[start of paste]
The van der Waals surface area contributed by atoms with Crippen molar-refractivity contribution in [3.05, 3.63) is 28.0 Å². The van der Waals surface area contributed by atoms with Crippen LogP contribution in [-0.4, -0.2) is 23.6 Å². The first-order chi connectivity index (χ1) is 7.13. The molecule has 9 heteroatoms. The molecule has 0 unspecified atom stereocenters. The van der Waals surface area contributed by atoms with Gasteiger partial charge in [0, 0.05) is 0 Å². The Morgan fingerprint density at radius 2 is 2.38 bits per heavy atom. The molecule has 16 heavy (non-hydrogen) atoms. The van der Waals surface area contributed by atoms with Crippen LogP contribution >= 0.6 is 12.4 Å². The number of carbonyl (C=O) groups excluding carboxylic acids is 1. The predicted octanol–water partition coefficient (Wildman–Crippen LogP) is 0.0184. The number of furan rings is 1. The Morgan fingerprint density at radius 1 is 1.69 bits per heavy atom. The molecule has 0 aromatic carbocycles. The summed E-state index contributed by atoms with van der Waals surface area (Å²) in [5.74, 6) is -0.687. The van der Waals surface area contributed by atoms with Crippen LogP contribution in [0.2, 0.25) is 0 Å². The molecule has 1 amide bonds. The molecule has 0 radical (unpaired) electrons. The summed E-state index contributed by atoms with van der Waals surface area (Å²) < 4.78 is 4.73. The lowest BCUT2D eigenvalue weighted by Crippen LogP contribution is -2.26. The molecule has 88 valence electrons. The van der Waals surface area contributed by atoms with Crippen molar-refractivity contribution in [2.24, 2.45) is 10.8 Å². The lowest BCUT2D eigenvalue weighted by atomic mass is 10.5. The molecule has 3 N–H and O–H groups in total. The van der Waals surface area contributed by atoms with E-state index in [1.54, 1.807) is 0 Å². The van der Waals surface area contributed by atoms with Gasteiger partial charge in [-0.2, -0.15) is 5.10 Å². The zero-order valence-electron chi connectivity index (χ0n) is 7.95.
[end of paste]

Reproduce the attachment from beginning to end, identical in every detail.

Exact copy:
The van der Waals surface area contributed by atoms with Crippen molar-refractivity contribution in [3.05, 3.63) is 28.0 Å². The van der Waals surface area contributed by atoms with Crippen LogP contribution in [-0.4, -0.2) is 23.6 Å². The first-order chi connectivity index (χ1) is 7.13. The molecule has 9 heteroatoms. The molecule has 0 unspecified atom stereocenters. The van der Waals surface area contributed by atoms with Gasteiger partial charge in [0, 0.05) is 0 Å². The Morgan fingerprint density at radius 2 is 2.38 bits per heavy atom. The molecule has 16 heavy (non-hydrogen) atoms. The van der Waals surface area contributed by atoms with Crippen LogP contribution >= 0.6 is 12.4 Å². The number of carbonyl (C=O) groups excluding carboxylic acids is 1. The predicted octanol–water partition coefficient (Wildman–Crippen LogP) is 0.0184. The number of furan rings is 1. The Morgan fingerprint density at radius 1 is 1.69 bits per heavy atom. The molecule has 0 aromatic carbocycles. The summed E-state index contributed by atoms with van der Waals surface area (Å²) in [5.74, 6) is -0.687. The van der Waals surface area contributed by atoms with Crippen LogP contribution in [0.2, 0.25) is 0 Å². The molecule has 1 amide bonds. The molecule has 0 radical (unpaired) electrons. The summed E-state index contributed by atoms with van der Waals surface area (Å²) < 4.78 is 4.73. The lowest BCUT2D eigenvalue weighted by Crippen LogP contribution is -2.26. The molecule has 88 valence electrons. The van der Waals surface area contributed by atoms with Crippen molar-refractivity contribution in [2.24, 2.45) is 10.8 Å². The lowest BCUT2D eigenvalue weighted by atomic mass is 10.5. The molecule has 3 N–H and O–H groups in total. The van der Waals surface area contributed by atoms with E-state index in [1.54, 1.807) is 0 Å². The van der Waals surface area contributed by atoms with Gasteiger partial charge in [-0.2, -0.15) is 5.10 Å². The zero-order valence-electron chi connectivity index (χ0n) is 7.95.